Share
Explore BrainMass

Depreciation at Delta Airlines: The "Fresh Start"

Estimating depreciation for matching with revenues during an accounting period requires determination of the cost, estimation of the life and residual value, and selecting a pattern for reporting depreciation over the life of the asset. Aircraft used by commercial airlines are expensive, have a finite life, and are sold and resold in a worldwide market to knowledgeable buyers. All major U. S. airlines use the straight-line method of depreciation.
Delta Air Lines has changed its assumptions about aircraft lives and residual values four times in the last 30 years or so. In the most recent changes, Delta adopted fair value accounting as part of its "fresh start" emergence from bankruptcy. The result of each of these policy changes has affected future asset values and present and future income.

1. What are some of the possible reasons why Delta Air Lines may have extended the lives of flight equipment and changed the residual values for depreciation purposes four times since 1986?

2. Assume that Delta Air Lines purchased the following six aircraft (see attached Exhibit). What was the residual value of each aircraft and the first-year depreciation for each aircraft? (Use 25 years and residual values of 5% for 1993 through 2006 and 30 years and 10% of cost for 2007.) The useful life table in the attached document does call for a 20 year useful life for planes purchased in 1993, but please use 25 years).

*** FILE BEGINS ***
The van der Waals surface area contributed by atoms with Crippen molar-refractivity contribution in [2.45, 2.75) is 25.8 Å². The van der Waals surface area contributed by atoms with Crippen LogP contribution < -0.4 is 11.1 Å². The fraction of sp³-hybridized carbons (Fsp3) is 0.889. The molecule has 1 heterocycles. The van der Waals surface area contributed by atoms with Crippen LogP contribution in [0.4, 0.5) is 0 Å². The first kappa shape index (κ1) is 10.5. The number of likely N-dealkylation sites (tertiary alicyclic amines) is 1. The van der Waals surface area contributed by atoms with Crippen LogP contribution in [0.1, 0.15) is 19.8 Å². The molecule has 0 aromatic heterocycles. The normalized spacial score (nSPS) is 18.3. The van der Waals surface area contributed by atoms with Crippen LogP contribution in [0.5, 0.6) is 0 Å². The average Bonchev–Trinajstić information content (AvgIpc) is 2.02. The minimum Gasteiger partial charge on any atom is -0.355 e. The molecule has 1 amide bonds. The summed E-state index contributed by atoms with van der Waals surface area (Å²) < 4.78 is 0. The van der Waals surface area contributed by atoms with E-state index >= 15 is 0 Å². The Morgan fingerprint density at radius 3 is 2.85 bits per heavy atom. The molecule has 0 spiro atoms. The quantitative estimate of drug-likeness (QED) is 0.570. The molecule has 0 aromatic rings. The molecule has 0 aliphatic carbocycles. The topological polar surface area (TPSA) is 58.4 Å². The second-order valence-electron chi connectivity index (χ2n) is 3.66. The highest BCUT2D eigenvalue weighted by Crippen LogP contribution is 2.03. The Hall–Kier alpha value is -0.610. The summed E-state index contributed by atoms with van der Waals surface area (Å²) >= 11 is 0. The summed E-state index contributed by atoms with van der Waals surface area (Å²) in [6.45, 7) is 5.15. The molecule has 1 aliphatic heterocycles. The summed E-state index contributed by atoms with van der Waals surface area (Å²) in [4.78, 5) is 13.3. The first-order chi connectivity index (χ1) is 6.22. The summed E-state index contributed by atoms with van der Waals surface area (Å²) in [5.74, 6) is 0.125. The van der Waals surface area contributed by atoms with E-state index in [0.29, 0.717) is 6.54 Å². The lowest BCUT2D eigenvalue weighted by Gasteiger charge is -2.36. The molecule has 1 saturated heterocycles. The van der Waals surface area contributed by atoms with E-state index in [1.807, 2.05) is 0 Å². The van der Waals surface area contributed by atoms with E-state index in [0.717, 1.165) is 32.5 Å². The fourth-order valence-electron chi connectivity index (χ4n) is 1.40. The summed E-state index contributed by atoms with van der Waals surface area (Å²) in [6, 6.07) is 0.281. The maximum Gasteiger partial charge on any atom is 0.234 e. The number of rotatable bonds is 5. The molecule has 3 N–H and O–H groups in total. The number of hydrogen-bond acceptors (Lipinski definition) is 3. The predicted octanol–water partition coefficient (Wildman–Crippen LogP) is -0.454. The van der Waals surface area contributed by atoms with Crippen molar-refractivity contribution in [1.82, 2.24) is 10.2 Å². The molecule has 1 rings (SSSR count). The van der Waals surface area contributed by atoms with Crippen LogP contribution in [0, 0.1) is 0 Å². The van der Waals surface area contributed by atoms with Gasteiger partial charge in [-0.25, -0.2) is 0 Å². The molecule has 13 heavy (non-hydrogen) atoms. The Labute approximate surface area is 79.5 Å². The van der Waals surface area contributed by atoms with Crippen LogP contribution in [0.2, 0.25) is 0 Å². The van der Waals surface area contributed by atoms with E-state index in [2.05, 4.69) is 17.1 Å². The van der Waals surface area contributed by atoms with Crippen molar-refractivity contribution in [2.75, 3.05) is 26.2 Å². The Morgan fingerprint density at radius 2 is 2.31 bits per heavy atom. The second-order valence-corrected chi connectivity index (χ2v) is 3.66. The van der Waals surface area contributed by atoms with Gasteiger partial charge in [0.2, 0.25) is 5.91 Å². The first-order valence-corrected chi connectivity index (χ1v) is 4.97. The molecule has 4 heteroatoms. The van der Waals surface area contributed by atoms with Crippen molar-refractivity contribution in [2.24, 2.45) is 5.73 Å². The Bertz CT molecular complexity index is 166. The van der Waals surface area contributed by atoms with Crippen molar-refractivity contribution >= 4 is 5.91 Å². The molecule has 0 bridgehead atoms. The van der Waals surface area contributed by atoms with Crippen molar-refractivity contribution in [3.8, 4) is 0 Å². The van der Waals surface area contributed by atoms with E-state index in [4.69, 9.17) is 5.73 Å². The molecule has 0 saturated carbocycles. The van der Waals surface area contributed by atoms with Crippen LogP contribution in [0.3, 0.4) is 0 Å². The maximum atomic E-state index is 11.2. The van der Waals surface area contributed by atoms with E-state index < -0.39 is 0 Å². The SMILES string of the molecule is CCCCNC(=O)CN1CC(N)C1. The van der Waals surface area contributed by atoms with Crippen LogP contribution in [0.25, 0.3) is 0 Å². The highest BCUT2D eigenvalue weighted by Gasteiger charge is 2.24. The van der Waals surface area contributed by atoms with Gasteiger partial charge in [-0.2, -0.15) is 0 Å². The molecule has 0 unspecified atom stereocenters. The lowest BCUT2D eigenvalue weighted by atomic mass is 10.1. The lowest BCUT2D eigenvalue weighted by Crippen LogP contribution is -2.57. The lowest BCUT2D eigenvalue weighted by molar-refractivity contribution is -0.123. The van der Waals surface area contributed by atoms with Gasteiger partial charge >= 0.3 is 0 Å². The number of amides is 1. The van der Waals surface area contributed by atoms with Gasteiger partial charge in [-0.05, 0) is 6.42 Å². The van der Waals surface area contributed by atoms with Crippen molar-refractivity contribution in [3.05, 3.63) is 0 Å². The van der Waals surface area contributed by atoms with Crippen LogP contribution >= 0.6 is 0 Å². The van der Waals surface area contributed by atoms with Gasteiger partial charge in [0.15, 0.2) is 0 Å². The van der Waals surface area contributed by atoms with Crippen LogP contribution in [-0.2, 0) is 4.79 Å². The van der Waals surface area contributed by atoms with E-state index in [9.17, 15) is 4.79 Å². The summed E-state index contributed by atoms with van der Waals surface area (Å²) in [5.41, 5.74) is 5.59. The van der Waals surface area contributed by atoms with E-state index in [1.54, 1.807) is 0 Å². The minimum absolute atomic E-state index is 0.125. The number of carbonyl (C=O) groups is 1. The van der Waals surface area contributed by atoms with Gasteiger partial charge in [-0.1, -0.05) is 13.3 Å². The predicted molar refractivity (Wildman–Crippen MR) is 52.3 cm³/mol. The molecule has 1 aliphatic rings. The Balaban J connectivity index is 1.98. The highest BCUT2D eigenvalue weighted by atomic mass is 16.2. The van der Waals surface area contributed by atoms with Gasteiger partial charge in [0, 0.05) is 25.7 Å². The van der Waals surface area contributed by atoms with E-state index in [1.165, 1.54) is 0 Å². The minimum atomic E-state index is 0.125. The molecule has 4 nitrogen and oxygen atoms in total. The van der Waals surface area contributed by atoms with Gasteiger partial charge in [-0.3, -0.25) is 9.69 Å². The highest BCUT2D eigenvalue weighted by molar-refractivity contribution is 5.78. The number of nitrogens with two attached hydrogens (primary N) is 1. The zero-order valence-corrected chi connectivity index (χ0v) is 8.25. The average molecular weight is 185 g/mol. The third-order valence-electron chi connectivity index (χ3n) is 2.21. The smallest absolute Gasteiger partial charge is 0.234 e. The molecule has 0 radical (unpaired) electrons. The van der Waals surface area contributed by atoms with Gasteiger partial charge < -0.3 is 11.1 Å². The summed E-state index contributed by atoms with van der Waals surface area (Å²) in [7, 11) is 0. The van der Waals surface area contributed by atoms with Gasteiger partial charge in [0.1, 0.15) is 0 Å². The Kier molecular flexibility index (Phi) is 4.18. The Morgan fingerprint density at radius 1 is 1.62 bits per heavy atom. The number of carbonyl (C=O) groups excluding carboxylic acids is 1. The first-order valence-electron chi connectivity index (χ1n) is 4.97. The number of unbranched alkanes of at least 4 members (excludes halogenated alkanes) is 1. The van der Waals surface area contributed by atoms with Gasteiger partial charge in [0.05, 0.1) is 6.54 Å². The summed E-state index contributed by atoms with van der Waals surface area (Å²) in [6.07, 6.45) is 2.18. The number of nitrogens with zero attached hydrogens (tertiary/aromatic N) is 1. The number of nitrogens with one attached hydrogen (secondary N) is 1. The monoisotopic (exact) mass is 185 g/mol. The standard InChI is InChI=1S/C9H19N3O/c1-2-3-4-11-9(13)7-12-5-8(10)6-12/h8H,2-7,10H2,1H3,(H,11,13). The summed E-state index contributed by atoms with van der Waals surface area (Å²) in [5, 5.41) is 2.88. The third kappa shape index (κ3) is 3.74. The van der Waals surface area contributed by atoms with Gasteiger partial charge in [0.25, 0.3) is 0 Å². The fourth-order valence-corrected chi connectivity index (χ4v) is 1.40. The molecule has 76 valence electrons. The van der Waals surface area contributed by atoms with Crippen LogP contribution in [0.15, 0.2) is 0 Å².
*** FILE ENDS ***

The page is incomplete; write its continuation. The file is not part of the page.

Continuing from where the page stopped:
Exhibit is attached.

Attachments

Solution Preview

1. What are some of the possible reasons why Delta Air Lines may have extended the lives of flight equipment and changed the residual values for depreciation purposes four times since 1986?

As reported in the article "Depreciation at Delta Air Lines: The "Fresh Start," the lives have changed because the equipment has changed (become more durable) and industry conditions (smaller airlines buying used aircraft impacting salvage values). ...

Solution Summary

Your discussion is a paragraph with reasons for the large changes and then an excel spreadsheet with computations illustrated.

$2.19